It's just one weekend in late September.
In a place far, far away.
A place called the Palouse that seems like -- except for the wheat fields -- you could almost fit it onto the USC campus.
A place that when they say "You can't get there from here," they're not exactly exaggerating.
A place where the expression "It may not be the end of the world but you can see it from there," is pretty much on the money.
A place where for most people, the best way to watch a football game there, even at remodeled Martin Stadium, is on TV.
And there's our problem.
And the trifecta -- the Pac-12, the Palouse and problem TV -- especially for, but not limited to, USC.
Just another example of how badly the Pac-12 doesn't get it.
Here they have this bonus big game dumped right into their laps. What could well be an unbeaten Washington State team led by a consensus first-round NFL Draft pick in senior quarterback Luke Falk and maybe the best offensive lineman in the nation, 6-foot-8, 354-pound Cody O'Connell, giving Mike Leach the weapons to pull out the throttle on his wide-open offense.
We're saying "unbeaten" as we look at four straight WSU home games against Montana State, Oregon State, Nevada and the toughest challenge, Boise State, before USC comes to town for a fifth-straight home game for the Cougs. And people get all excited when USC opens with three straight at home.
Looking at how this breaks down, it may be tougher for USC to get here unbeaten than for the Cougs. But should that happen, a USC team in the top two or three after hoped-for wins over Stanford and Texas and led by Heisman favorite Sam Darnold, will offer the Pac-12 its second big, big conference matchup in the first month of the season after USC-Stanford.
Imagine if Ohio State had to play Penn State and Wisconsin in September or Alabama had to face LSU and Tennessee right away. Of course that doesn't happen anywhere else. The Big Ten and SEC build to their big games, keeping conference teams ranked as high as they can for as long as they can.
And sure that's harder to do in the Pac-12 because who the heck knows when a Washington State will get it together. But here they are.
So maybe give the Pac-12 a pass on that, even if its Michigan-Ohio State game is often played in Week 2 when Stanford comes to the Coliseum for what will be an ESPN GameDay candidate between two Top 10 teams, we're guessing. It happens almost every year. What else is new?
Well, what's new is so would the USC-Washington State game be a candidate.
Would have been, is more like it -- if the Pac-12 had scheduled this big game on Saturday of Week 5. But no, the Pac-12 allowed this game to be part of its way-too-extensive Friday night TV package so people on the East Coast and Midwest will get to see some of the best offensive football anywhere -- as long as they stay up past midnight when they get home from their local high school game.
This is a game that could have helped make the case that folks out West can play football. But only if people watch it. Which most won't. And now with the teams not at the top of the Big Ten also playing on Friday, USC-WSU will be going against Nebraska-Illinois.
Let's just say this here: USC should never agree to or be assigned to a Friday night game. It's not in USC's best interests. It's not in the Pac-12's best interests. It's not in TV's best interests. And it's not in college football's best interests. Heck, it's not even in high school football's best interests.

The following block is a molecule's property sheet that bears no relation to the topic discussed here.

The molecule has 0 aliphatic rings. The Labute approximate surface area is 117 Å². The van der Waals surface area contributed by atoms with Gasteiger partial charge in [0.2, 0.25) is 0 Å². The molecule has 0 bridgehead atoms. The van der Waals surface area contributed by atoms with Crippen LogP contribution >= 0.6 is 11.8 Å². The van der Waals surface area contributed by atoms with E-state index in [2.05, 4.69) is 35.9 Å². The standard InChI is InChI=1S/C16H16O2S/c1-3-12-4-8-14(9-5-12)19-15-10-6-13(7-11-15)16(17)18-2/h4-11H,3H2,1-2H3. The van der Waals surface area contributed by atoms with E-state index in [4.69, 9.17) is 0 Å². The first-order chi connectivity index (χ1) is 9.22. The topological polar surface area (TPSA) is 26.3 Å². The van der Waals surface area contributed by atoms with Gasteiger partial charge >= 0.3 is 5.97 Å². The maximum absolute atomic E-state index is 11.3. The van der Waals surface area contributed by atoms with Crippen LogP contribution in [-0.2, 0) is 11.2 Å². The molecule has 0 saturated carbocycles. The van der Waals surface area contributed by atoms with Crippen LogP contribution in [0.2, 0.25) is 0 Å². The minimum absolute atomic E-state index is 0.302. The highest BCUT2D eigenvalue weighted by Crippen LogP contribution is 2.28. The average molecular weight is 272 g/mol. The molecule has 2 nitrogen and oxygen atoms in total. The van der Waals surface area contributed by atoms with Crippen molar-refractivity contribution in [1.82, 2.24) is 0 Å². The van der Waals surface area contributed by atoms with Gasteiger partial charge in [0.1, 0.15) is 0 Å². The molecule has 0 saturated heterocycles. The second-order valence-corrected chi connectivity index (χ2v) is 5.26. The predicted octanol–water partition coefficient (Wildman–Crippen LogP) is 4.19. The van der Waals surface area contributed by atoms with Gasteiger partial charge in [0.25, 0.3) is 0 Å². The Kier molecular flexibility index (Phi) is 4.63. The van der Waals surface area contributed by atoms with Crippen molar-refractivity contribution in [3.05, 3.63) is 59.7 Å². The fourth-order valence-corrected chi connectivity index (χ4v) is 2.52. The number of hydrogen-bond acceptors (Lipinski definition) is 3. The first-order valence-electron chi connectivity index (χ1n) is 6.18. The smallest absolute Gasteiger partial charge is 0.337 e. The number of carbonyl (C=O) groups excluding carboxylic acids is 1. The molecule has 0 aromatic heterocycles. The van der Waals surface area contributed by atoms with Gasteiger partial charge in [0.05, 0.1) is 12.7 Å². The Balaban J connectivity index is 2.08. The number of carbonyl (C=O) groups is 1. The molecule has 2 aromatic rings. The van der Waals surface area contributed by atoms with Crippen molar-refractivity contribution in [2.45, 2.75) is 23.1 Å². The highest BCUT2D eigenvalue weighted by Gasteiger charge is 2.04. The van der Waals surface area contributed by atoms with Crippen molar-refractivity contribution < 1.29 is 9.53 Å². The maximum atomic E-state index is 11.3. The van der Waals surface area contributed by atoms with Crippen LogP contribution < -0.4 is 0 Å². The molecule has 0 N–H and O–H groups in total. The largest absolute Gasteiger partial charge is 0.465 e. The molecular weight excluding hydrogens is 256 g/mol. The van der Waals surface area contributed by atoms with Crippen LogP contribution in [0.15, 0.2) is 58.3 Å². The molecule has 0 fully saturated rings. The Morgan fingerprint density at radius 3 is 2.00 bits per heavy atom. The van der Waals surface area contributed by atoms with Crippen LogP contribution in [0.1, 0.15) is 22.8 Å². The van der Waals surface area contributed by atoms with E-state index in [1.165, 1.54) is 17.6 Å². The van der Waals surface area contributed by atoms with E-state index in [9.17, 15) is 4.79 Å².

Everybody involved here should have said no -- including ESPN. They took out a great candidate for their own GameDay show the next day. And when you look at the slate of games available on Saturday of Week 5, USC-Washington State is at worst, the second-best game available nationally. Scour the entire schedule and only Georgia-Tennessee comes close although if you like modern offenses, it's USC-WSU.
Sept. 30 has a brutal slate of games. How long do the networks allow this to happen? The same for USC? Had this game been played on Saturday, USC would have had a shot at the best TV game in three of the first five weeks of the season.
But that's not the most important reason USC should have told the Pac-12 to stick this game in their hat. For the second year in a row, USC's players will be asked in September to go on the road in back-to-back weeks in the conference. How often do you see Alabama or Ohio State have to do that?
But that's not the real issue here. The real issue is that the second travel week is also a short week, requiring midweek travel and an extra day of missed classes for USC's players. That's what happened last year when USC had to travel to Stanford on a Saturday and then the next Friday to Salt Lake City for Utah.
That's when USC should have said no. We won't go. Get someone else. This year they should have said we warned you last year that we're not doing these back-to-back, short-travel-week Friday games ever again. We're guessing USC didn't do that.
But had USC thrown down the gauntlet for the Pac-12 then, said do not ever come back to us with that deal again, they might have been playing on Saturday in the day's featured game -- and on GameDay again.
And how cool would that have been for Washington State, which has had a special relationship with GameDay since Sept. 3, 2003, in Austin, Tex., when the Washington State flag first made its way via alumni all over the country to the GameDay set for what will now be 15 straight seasons. What better way to mark one of the cool traditions in college football? How could ESPN not head to the Palouse for this game and made the case for just how hard it is to get to the Palouse? Would have been great TV.
But only if the game was played on a Saturday. Which it's not.
Everybody involved got it wrong. Which for those of us watching the Pac-12 work up close, is no surprise.
As we've been forced on so many occasions to say, the Pac-12 will never miss an opportunity to miss an opportunity.